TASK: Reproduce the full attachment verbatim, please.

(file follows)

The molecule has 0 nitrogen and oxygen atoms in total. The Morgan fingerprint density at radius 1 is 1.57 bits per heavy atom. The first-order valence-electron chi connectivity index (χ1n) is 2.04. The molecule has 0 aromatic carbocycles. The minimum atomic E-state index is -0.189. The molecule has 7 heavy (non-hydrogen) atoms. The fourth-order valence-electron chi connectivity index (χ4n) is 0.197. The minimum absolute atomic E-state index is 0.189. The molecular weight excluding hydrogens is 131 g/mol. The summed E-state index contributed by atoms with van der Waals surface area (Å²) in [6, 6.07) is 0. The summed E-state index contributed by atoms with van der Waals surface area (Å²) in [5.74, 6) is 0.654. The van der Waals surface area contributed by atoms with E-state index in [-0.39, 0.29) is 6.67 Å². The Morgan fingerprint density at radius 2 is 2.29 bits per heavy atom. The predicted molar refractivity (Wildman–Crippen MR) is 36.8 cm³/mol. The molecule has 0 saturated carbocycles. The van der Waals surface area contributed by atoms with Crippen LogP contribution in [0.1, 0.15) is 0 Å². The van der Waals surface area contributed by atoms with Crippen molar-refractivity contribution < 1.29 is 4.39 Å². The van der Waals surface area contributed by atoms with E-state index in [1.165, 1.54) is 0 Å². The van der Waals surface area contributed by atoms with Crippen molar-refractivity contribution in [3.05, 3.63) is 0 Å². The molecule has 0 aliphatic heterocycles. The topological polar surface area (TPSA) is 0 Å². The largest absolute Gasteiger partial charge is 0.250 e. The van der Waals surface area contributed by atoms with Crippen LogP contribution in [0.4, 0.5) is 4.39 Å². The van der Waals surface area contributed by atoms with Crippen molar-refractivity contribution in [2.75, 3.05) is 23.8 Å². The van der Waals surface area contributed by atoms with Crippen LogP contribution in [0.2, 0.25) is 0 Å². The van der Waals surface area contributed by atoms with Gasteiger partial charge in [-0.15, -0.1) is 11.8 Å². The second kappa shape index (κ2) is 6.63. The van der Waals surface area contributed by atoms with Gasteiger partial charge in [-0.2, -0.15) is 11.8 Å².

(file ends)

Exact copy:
The molecule has 0 nitrogen and oxygen atoms in total. The Morgan fingerprint density at radius 1 is 1.57 bits per heavy atom. The first-order valence-electron chi connectivity index (χ1n) is 2.04. The molecule has 0 aromatic carbocycles. The minimum atomic E-state index is -0.189. The molecule has 7 heavy (non-hydrogen) atoms. The fourth-order valence-electron chi connectivity index (χ4n) is 0.197. The minimum absolute atomic E-state index is 0.189. The molecular weight excluding hydrogens is 131 g/mol. The summed E-state index contributed by atoms with van der Waals surface area (Å²) in [6, 6.07) is 0. The summed E-state index contributed by atoms with van der Waals surface area (Å²) in [5.74, 6) is 0.654. The van der Waals surface area contributed by atoms with E-state index in [-0.39, 0.29) is 6.67 Å². The Morgan fingerprint density at radius 2 is 2.29 bits per heavy atom. The predicted molar refractivity (Wildman–Crippen MR) is 36.8 cm³/mol. The molecule has 0 saturated carbocycles. The van der Waals surface area contributed by atoms with Crippen LogP contribution in [0.1, 0.15) is 0 Å². The van der Waals surface area contributed by atoms with Crippen molar-refractivity contribution < 1.29 is 4.39 Å². The van der Waals surface area contributed by atoms with E-state index in [1.165, 1.54) is 0 Å². The van der Waals surface area contributed by atoms with Crippen molar-refractivity contribution in [3.05, 3.63) is 0 Å². The molecule has 0 aliphatic heterocycles. The topological polar surface area (TPSA) is 0 Å². The largest absolute Gasteiger partial charge is 0.250 e. The van der Waals surface area contributed by atoms with Crippen LogP contribution in [0.4, 0.5) is 4.39 Å². The van der Waals surface area contributed by atoms with Crippen molar-refractivity contribution in [2.75, 3.05) is 23.8 Å². The van der Waals surface area contributed by atoms with Crippen LogP contribution in [0.2, 0.25) is 0 Å². The van der Waals surface area contributed by atoms with Gasteiger partial charge in [-0.15, -0.1) is 11.8 Å². The second kappa shape index (κ2) is 6.63. The van der Waals surface area contributed by atoms with Gasteiger partial charge in [-0.2, -0.15) is 11.8 Å².